Two burger joints, both alike in dignity, in fair Primrose, where we lay our scene. From kitty-corner grudge break to new mutiny, where bovine blood makes part-time hands unclean.
Primrose is a one horse town 85 kilometers down country of Owen Sound, smack dab centre of a trip to the Big Smoke. If you’ve ever needed to stretch your legs – you’ve likely done it here.
You’ve driven past 1000 times, stopped in to fill your road-weary belly with the sweet ecstasy of grease, meat, cheese, potato, and dill pickle. Super Burger and Champ Burger sit adjacent from one another, both staunchly positioned at the headwaters of the merging Highways 89 and 10 north of Orangeville.
The rivalry has been steadily building since 1990, when the first rendition of Super Burger, complete with its landmark eat-in TTC rail car, was met by then 16-year-old Stan Dimakos and his family, who broke ground on their fledgling business, Champ Burger, a stone’s throw away from Super Burger’s infamous eastward facing Moose mural. The TTC car, too, was installed in 1990 – perhaps as a way to entice drivers away from the new kid on the block. The iconic street car was removed in 2015 after property owner, James Nicolaou, began plans for an all-new Super Burger that could seat 94.
Both offer a killer burger, fries, onion rings, and all the secondary accoutrement associated with a good and greasy roadside feed. Thing is, settling the debate over who has the better burger isn’t so simple. See, nostalgia and memory play a huge role in which joint you choose – and that makes this unique rural Ontario-bred debate a loaded gun of sorts. Loyal patrons wouldn’t be caught dead in the opposing camp, and for that, understandably, their opinion is epically biased. Myself? I’d pick Super Burger – thanks to legions of childhood memories and generational loyalties. Prior to writing this story, I had literally never stepped foot in Champ Burger, and never intended to.
These days, the nostalgic Super Burger of old may be gone and replaced by a modernized structure, but the crossroad rivalry remains. No more. We set out to end the debate once and for all following a standardized regimen of unbiased examination and scientifically-based experiential observation.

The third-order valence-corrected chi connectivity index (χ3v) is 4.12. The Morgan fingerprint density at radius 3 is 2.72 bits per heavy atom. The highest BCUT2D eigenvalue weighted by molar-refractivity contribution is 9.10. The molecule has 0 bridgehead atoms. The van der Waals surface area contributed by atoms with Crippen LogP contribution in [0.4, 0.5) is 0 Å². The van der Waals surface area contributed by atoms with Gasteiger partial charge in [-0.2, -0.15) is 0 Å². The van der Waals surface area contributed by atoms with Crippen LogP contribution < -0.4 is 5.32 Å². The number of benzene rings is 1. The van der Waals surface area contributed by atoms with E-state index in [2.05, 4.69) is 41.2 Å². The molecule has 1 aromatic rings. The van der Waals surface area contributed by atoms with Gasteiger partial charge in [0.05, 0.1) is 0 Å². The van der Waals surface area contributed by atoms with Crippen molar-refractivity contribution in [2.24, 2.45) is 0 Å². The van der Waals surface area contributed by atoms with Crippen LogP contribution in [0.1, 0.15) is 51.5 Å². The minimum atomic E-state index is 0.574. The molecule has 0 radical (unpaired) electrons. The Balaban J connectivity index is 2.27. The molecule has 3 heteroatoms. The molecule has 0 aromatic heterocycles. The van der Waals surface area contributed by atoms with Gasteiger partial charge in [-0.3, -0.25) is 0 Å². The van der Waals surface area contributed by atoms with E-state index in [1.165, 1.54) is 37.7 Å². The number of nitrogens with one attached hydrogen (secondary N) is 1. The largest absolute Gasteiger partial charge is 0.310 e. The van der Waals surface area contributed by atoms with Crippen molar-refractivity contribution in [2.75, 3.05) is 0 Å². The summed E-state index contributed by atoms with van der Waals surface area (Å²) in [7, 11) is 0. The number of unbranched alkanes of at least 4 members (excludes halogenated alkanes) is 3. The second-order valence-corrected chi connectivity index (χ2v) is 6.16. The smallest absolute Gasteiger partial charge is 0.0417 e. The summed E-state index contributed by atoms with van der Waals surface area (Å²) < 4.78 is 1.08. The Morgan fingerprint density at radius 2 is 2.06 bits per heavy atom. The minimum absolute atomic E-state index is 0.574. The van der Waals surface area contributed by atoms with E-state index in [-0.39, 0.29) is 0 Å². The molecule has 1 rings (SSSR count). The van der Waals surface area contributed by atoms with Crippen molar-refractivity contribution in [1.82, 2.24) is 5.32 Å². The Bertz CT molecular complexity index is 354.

Cue Matt Palmer. The 6’4” Australian and former semi-pro rugby player/Aussie Navy sailor has called Grey County home for about a year. He’s a true burger connoisseur – of note, he’s had the exclusive opportunity to feast upon the culinary creations of Burgers by Josh, one of the continent’s most elusive and sought-after burger-masters; champions of some upscale, yet Proletariat offerings fraught with decadent touches that include Waygu beef, Capsicum Jam, Old Bay mayonnaise, and homemade Queso.
Further to his burger-eating prowess – Matt is completely unbiased. Prior to sitting down in both establishments, he’s had no knowledge of their existence, their histories, or the collective rivalry that has defined the debate – eliminating any shred of pre-existing cultural influence, or familial allegiance.
Definition of Parameters
Instead of cross-comparing the same burger from each spot – say, a bacon cheeseburger with fries – we’re choosing to compare the most popular order from each establishment, a decision rooted in hopes that we’ll be more accurately comparing the meal that most accurately defines each brand, and is most likely to be ordered by someone who will inevitably offer up their not-so-humble opinion on the victor.
To level the playing field, the beer aspect of Champ Burger will be considered null and void in this faceoff. Beer is not a burger, and as such shall not be permitted to sway Big Aussie’s opinion. Matt dressed both burgers identically to coincide with his own personal taste, with ketchup, mayonnaise, onions, pickle, and lettuce.
Neither organization was informed we were coming, or of our intent, allowing the most authentic, everyday presentation and attention-to-detail to inform Matt’s verdict. We also didn’t bring a big DSLR camera with us so we could operate under the radar, instead opting to shoot the ordeal through the lens of a cell phone camera.
“It’s a war,” Dimakos told Global News anchor Alan Carter in a viral op-ed article from 2014. But should it be? Is there legit competition? Ladies and gentlemen, we’re proud to unveil the findings of the definitive, most comprehensive comparison of these two burger titans in recorded history.